I’m enjoying reading the midterms. Thank you for working on this collaborative project. It’s an experiment, and I hope you enjoyed working together.
We will take a break from keywords this week. What I would like you to do is to comment on this post by noon Wednesday on one (or more) of the following questions:
1)How does The Woman of Colour‘s use of epistolary and first person bildungsroman narrative differ or resemble the other two novels?
2) Think about the concepts of focalization and interprellation on the handout from Week 7. How do these devices fit into what you see as the didactic goals of this novel?
3) Think about other classes and moments where you’ve encountered questions of the colonial and postcolonial (Homi Bhabha, perhaps). To what extent do you see this book fitting into those questions of race, class, nation, power?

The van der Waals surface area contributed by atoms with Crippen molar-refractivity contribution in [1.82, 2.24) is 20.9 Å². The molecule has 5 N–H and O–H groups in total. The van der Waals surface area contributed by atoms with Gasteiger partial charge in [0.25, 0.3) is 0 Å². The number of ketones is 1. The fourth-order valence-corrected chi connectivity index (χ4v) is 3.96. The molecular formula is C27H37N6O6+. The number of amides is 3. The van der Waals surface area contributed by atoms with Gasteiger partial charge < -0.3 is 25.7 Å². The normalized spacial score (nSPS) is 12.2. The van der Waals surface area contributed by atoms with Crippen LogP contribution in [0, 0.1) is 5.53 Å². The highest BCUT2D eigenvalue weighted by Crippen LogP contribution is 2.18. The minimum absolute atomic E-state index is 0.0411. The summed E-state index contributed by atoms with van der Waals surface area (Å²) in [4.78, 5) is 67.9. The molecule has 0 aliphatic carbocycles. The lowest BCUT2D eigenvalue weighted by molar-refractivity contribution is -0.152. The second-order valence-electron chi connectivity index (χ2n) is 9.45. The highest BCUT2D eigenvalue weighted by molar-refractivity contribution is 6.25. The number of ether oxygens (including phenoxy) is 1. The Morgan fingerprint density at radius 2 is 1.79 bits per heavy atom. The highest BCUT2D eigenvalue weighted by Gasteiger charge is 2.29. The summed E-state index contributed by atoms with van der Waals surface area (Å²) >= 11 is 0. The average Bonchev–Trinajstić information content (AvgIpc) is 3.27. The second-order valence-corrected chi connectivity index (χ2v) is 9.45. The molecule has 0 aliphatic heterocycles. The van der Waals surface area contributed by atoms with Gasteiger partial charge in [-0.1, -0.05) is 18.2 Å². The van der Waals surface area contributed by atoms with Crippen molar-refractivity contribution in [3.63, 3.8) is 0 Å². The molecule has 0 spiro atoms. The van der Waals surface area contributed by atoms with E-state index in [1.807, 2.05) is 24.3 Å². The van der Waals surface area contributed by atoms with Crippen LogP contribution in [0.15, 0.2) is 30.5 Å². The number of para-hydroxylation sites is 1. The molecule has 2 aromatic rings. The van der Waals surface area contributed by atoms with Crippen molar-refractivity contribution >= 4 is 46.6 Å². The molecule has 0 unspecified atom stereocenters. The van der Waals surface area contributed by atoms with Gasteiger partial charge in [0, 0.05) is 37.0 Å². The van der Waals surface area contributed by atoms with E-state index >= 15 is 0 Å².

4) What spaces (you can define this term as you will, just define it) are open to women (fictional or not) to either resist or reform society? Tie this to the reading this week, but feel free to make connections. Especially if you are going outside of the 18th-century, include other identity categories beyond sex (sexuality, race, class, etc).
Week 9: Tweaking Domestic Fiction
Anon’s The Woman of Colour: Title Page (Broadview 51) to the end of Volume I (Broadview 127)
Meet in LOVE203
Comment on the blog before class.
The Woman of Colour: Volume II (Broadview 128) to end (Broadview 189)
We will meet with Prof. Roy’s course on International Women Writers. They will be reading Purple Hibiscus. We will discuss the the following topics within the context of each course’s reading for that day:
epistolary/ first person bildungsroman narrative (See Lazzaro-Weis article)
ideology: how it is made visible, shaping subjectivity (See focalization and interpellation handout)
colonial/postcolonial questions about race, nationality, gender/state (see Habermas and Bhabha articles)
Bring the texts mentioned in parenthesis to class, too.